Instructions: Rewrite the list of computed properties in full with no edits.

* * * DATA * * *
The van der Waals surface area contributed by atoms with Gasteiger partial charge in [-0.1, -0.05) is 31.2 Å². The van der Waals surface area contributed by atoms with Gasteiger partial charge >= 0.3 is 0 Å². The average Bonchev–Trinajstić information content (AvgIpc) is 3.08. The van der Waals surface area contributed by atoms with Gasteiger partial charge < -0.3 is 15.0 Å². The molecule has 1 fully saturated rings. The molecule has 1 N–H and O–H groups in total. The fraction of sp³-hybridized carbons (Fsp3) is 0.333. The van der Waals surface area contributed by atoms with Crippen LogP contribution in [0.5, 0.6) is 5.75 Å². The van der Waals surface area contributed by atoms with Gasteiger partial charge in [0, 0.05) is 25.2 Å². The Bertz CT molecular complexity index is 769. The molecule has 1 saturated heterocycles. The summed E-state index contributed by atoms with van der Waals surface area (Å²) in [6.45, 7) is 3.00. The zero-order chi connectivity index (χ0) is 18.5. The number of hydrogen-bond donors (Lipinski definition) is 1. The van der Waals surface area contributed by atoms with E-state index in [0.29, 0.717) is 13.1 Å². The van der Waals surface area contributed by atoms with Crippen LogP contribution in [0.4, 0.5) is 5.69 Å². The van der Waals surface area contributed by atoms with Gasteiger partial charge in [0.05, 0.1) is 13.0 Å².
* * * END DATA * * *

The van der Waals surface area contributed by atoms with Gasteiger partial charge in [-0.1, -0.05) is 31.2 Å². The van der Waals surface area contributed by atoms with Gasteiger partial charge >= 0.3 is 0 Å². The average Bonchev–Trinajstić information content (AvgIpc) is 3.08. The van der Waals surface area contributed by atoms with Gasteiger partial charge < -0.3 is 15.0 Å². The molecule has 1 fully saturated rings. The molecule has 1 N–H and O–H groups in total. The fraction of sp³-hybridized carbons (Fsp3) is 0.333. The van der Waals surface area contributed by atoms with Crippen LogP contribution in [0.5, 0.6) is 5.75 Å². The van der Waals surface area contributed by atoms with Gasteiger partial charge in [0, 0.05) is 25.2 Å². The Bertz CT molecular complexity index is 769. The molecule has 1 saturated heterocycles. The summed E-state index contributed by atoms with van der Waals surface area (Å²) in [6.45, 7) is 3.00. The zero-order chi connectivity index (χ0) is 18.5. The number of hydrogen-bond donors (Lipinski definition) is 1. The van der Waals surface area contributed by atoms with E-state index in [0.29, 0.717) is 13.1 Å². The van der Waals surface area contributed by atoms with Crippen LogP contribution in [0.4, 0.5) is 5.69 Å². The van der Waals surface area contributed by atoms with Gasteiger partial charge in [0.05, 0.1) is 13.0 Å².